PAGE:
The photos of Princess Diana and John Travolta, taking to the dance floor in front of a room full of onlookers at the White House, have become as iconic as some of Travolta’s most famous films.
The series of photographs show a young Princess Diana, who was then just 24 years old, being twirled around the grand marbled entrance hall of the White House by Hollywood’s ‘man of the moment’, Saturday Night Fever star John Travolta.
Diana and Prince Charles were invited by President Ronald Reagan as guests to the gala dinner at the White House during their official trip to the States in November 1985.
Diana had nothing to worry about, as their dance was met with a round of applause from the room and even Travolta, famous for his dance moves, admitted: “She’s good. She’s got style and a good rhythm…she did real well. I’d give her ten out of ten.”
The midnight blue evening dress that the late Princess wore for the evening has become just as iconic as the wonderful photographs themselves. The gown, created by designer Victor Edelstein, was only worn by the Princess once more after that infamous occasion at the White House – for her last ever official portrait picture in 1997 – and then it was sold in a charity auction. The owner has since been forced to sell on the treasured dress, and it was sold again at auction in 2013 for £240,000 ($362,424) to”a British gentleman as a surprise to cheer up his wife.”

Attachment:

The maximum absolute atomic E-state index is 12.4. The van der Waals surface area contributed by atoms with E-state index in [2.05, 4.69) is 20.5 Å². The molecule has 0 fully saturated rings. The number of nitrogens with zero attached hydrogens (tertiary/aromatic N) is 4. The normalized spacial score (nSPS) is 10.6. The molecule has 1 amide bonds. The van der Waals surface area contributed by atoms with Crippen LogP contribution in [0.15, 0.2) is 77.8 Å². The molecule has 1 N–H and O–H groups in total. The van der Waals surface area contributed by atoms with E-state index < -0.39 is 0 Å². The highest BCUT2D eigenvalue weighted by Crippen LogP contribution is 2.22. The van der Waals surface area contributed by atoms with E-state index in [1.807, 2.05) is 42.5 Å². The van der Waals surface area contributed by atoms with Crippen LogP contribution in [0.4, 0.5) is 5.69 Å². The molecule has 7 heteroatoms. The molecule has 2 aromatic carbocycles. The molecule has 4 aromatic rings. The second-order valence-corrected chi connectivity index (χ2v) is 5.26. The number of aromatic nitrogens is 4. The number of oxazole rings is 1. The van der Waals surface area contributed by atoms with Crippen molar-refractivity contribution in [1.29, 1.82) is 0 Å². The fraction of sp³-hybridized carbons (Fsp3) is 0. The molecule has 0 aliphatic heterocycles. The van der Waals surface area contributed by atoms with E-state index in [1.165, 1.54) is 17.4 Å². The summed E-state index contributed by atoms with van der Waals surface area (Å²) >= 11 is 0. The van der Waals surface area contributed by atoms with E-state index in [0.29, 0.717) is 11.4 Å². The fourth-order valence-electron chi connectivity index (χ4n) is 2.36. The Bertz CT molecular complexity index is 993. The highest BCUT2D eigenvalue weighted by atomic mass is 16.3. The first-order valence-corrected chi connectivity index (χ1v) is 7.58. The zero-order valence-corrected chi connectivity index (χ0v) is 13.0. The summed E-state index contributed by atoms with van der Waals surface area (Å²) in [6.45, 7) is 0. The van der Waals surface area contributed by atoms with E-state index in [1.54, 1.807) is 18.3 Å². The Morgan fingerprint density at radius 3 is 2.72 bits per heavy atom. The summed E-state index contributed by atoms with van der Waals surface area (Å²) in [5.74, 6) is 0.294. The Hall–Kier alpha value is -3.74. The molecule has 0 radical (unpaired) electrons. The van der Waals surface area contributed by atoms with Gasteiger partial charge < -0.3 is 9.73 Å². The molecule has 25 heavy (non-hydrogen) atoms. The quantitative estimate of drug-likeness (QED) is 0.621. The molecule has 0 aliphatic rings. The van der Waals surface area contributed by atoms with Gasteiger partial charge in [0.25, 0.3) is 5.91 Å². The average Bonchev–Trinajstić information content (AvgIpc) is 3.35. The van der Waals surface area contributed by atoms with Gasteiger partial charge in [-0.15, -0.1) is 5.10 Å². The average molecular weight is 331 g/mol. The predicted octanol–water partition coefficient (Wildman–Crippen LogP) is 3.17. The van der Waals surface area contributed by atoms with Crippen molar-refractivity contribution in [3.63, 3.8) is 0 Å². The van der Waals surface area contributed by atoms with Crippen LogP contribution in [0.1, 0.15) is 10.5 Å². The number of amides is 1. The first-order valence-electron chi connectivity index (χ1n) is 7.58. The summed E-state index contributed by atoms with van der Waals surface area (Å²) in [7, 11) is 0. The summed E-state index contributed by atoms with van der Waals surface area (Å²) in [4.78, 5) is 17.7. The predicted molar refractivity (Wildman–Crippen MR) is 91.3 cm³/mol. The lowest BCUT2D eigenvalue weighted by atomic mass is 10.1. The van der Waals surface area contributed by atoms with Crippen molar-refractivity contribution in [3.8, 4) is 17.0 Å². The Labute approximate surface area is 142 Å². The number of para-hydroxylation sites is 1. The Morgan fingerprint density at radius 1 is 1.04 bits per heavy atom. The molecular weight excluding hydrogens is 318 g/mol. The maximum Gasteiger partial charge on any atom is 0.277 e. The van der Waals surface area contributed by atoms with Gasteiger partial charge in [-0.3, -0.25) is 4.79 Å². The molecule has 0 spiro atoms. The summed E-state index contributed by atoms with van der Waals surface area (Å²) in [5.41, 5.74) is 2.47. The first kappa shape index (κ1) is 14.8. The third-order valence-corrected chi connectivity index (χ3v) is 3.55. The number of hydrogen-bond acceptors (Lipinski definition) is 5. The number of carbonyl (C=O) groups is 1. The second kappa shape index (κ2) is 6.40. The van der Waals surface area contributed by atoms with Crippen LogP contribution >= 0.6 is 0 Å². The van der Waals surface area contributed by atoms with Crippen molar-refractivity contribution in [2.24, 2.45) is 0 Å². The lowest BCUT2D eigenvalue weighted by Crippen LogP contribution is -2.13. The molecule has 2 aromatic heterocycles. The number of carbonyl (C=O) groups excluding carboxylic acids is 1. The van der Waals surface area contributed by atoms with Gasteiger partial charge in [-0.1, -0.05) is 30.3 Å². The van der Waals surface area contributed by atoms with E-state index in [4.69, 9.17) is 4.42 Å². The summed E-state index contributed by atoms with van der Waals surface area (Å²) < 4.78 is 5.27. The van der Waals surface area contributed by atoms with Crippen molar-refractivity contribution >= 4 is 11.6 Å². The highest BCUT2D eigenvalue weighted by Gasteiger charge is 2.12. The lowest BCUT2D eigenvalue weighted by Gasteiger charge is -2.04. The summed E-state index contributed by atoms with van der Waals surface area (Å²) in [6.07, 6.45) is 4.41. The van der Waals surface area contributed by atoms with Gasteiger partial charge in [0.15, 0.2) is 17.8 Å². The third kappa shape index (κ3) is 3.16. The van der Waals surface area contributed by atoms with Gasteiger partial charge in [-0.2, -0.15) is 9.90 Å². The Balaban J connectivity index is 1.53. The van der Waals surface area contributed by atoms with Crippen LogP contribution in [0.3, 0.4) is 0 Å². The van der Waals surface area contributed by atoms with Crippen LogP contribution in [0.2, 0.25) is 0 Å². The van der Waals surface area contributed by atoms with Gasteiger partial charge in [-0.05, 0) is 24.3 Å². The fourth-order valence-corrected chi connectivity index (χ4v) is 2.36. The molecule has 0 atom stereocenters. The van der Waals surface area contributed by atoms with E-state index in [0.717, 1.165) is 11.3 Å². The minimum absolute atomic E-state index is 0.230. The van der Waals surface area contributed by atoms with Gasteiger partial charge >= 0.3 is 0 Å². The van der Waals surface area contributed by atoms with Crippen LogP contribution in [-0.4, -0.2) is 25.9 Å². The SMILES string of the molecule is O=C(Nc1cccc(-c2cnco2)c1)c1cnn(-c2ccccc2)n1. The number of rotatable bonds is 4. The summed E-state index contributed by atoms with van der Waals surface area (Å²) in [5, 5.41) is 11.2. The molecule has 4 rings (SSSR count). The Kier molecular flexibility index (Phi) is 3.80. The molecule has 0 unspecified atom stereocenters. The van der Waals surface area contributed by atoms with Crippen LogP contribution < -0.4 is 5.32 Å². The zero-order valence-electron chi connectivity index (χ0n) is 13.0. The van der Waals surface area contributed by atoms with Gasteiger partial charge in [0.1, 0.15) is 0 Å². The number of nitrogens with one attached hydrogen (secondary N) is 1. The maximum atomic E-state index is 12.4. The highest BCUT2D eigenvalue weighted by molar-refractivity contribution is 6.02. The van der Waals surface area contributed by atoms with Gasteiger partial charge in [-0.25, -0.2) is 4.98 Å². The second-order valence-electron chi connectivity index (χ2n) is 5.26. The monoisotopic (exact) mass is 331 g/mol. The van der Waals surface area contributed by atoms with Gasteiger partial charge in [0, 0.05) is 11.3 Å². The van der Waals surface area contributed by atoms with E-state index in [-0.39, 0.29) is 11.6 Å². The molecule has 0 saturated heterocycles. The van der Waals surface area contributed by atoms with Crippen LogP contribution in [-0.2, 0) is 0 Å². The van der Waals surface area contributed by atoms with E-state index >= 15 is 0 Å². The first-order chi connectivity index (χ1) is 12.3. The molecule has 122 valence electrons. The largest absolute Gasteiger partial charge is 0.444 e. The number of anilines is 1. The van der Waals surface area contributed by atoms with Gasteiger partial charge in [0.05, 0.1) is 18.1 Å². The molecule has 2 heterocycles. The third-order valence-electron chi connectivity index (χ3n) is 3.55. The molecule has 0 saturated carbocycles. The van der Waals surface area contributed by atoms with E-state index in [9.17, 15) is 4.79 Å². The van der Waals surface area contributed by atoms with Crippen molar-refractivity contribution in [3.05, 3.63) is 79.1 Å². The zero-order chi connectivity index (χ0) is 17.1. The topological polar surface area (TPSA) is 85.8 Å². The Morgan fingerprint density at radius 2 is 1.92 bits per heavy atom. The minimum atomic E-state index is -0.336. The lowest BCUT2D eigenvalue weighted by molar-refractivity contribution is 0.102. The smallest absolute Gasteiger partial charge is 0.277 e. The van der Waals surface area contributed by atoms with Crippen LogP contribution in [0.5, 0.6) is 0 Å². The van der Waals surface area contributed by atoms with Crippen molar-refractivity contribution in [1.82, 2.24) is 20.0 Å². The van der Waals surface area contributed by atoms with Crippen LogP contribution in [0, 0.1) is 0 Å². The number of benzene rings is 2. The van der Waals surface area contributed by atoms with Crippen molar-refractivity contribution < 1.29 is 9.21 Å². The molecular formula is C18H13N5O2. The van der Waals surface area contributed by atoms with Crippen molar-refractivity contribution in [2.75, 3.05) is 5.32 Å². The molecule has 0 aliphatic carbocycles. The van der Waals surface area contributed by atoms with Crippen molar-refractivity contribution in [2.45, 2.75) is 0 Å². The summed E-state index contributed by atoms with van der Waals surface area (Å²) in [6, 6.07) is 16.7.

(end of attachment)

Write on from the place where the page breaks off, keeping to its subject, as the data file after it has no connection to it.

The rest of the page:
Reflecting on his evening with Diana, John Travolta, now in his 60s, said this about the late Princess: “She was charming, adorable, and down to earth.”
In an interview with Good Morning America, when asked if there was any part of the 1980s that he could bring back, he replied that he’d bring back dancing with royalty. “Yes, I danced with Princess Diana in 1986, I believe,” he explained. “That was one of the highlights of my life, so that’s probably the best moment of the eighties.
“I know for a fact that it was a highlight of being in the United States; it was her favourite moment. So I feel I made her life better; she made my life better; and I’m very sorry that she’s not here.”